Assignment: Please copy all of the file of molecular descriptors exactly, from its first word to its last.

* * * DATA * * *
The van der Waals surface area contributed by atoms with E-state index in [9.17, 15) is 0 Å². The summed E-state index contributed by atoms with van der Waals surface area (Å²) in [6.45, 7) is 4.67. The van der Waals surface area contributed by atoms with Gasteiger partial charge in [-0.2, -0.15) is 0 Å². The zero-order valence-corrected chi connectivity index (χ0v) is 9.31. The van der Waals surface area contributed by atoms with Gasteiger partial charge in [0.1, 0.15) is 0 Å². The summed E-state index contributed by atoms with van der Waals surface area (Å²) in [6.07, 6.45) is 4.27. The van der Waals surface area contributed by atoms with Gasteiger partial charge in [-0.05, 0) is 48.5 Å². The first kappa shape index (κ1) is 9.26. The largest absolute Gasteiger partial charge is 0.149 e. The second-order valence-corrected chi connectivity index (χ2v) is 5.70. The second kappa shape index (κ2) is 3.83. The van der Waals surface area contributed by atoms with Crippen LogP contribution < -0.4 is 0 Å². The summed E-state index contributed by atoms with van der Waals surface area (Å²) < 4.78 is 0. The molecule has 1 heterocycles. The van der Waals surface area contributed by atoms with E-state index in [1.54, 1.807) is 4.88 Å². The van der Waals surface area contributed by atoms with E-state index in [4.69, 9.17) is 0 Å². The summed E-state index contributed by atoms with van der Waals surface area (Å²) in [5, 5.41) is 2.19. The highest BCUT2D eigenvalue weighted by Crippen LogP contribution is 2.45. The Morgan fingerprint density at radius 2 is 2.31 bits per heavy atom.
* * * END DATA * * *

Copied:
The van der Waals surface area contributed by atoms with E-state index in [9.17, 15) is 0 Å². The summed E-state index contributed by atoms with van der Waals surface area (Å²) in [6.45, 7) is 4.67. The van der Waals surface area contributed by atoms with Gasteiger partial charge in [-0.2, -0.15) is 0 Å². The zero-order valence-corrected chi connectivity index (χ0v) is 9.31. The van der Waals surface area contributed by atoms with Gasteiger partial charge in [0.1, 0.15) is 0 Å². The summed E-state index contributed by atoms with van der Waals surface area (Å²) in [6.07, 6.45) is 4.27. The van der Waals surface area contributed by atoms with Gasteiger partial charge in [-0.05, 0) is 48.5 Å². The first kappa shape index (κ1) is 9.26. The largest absolute Gasteiger partial charge is 0.149 e. The second-order valence-corrected chi connectivity index (χ2v) is 5.70. The second kappa shape index (κ2) is 3.83. The van der Waals surface area contributed by atoms with Crippen LogP contribution < -0.4 is 0 Å². The summed E-state index contributed by atoms with van der Waals surface area (Å²) < 4.78 is 0. The molecule has 1 heterocycles. The van der Waals surface area contributed by atoms with E-state index in [1.54, 1.807) is 4.88 Å². The van der Waals surface area contributed by atoms with E-state index in [4.69, 9.17) is 0 Å². The summed E-state index contributed by atoms with van der Waals surface area (Å²) in [5, 5.41) is 2.19. The highest BCUT2D eigenvalue weighted by Crippen LogP contribution is 2.45. The Morgan fingerprint density at radius 2 is 2.31 bits per heavy atom.